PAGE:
Date of Award

5-2008

Degree Type

Dissertation

Degree Name

Doctor of Philosophy

Major

Economics

Major Professor

Matthew N. Murray

Committee Members

Donald Bruce, William Fox, Daniel Murphy

Abstract

School finance reform cases have become immensely more common since the Serrano v. Priest case in California in 1971. Tennessee’s case Small Schools v. McWherter led to a significant reform of the Tennessee school finance system during the 1992-1993 school year. This reform created a new system of education funding in Tennessee known as the Basic Education Program (BEP). Essay 1 examines the impact Tennessee’s school finance reform had on education spending as well as local and stateprovided education revenues from 1989-2006. Results indicate that as state funding for education improved, locally-provided funding decreased, all else constant. In addition, institutional features such as the phase-in of state funds and the nominal maintenance of spending effort requirement decreased locally-provided funding, all else constant.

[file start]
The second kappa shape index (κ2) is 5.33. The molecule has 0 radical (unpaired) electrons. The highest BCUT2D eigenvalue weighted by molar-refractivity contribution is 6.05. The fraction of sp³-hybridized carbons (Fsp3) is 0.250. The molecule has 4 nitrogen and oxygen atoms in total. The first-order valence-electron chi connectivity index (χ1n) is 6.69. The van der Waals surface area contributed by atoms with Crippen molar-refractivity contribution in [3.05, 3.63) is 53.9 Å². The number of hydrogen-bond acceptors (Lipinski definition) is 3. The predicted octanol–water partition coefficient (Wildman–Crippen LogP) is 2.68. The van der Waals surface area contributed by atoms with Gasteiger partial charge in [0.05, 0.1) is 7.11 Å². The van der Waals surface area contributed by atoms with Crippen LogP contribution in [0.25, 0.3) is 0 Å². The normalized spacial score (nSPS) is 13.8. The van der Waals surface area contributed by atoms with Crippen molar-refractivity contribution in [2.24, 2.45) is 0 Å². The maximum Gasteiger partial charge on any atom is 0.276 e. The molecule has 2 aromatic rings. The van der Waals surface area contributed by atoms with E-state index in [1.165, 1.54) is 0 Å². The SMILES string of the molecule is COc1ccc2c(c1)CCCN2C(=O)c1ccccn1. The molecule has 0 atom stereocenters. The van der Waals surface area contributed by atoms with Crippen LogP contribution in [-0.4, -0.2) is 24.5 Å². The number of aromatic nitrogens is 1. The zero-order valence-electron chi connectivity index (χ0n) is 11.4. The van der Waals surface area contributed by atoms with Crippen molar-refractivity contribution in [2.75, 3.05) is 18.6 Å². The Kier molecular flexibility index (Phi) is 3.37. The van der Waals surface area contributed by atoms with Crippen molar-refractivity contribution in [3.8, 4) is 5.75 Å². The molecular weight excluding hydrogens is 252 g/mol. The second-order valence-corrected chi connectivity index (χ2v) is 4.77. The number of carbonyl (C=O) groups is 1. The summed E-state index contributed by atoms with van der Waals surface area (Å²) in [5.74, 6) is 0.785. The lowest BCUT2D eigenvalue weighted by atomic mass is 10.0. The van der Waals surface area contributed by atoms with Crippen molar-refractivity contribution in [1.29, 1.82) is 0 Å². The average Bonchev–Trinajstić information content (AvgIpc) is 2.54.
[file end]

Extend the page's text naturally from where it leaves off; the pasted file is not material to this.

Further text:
Essay 2 includes analyses regarding the changes in equity associated with the switch to the BEP during the 1992-1993 school year and the factors that may have impacted changes in equity. The calculation of commonly used equity measures shows an increase in school spending equity during time period analyzed. These equity measures also indicate that locally-provided revenues have become less equitable over time. Further analyses show the relationship between school district level wealth measures and key spending and revenue variables. Results indicate that the relationship between wealth and state spending has grown over time, which shows that from the state perspective, the BEP has continued to equalize over time. However, the relationship between locally-provided funding and wealth has become more positive over time and has led to a considerable gap between education spending in rich and poor districts. In order to decrease this gap in spending, tighter controls are needed on locally-provided spending via the school finance system.

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Economics Commons

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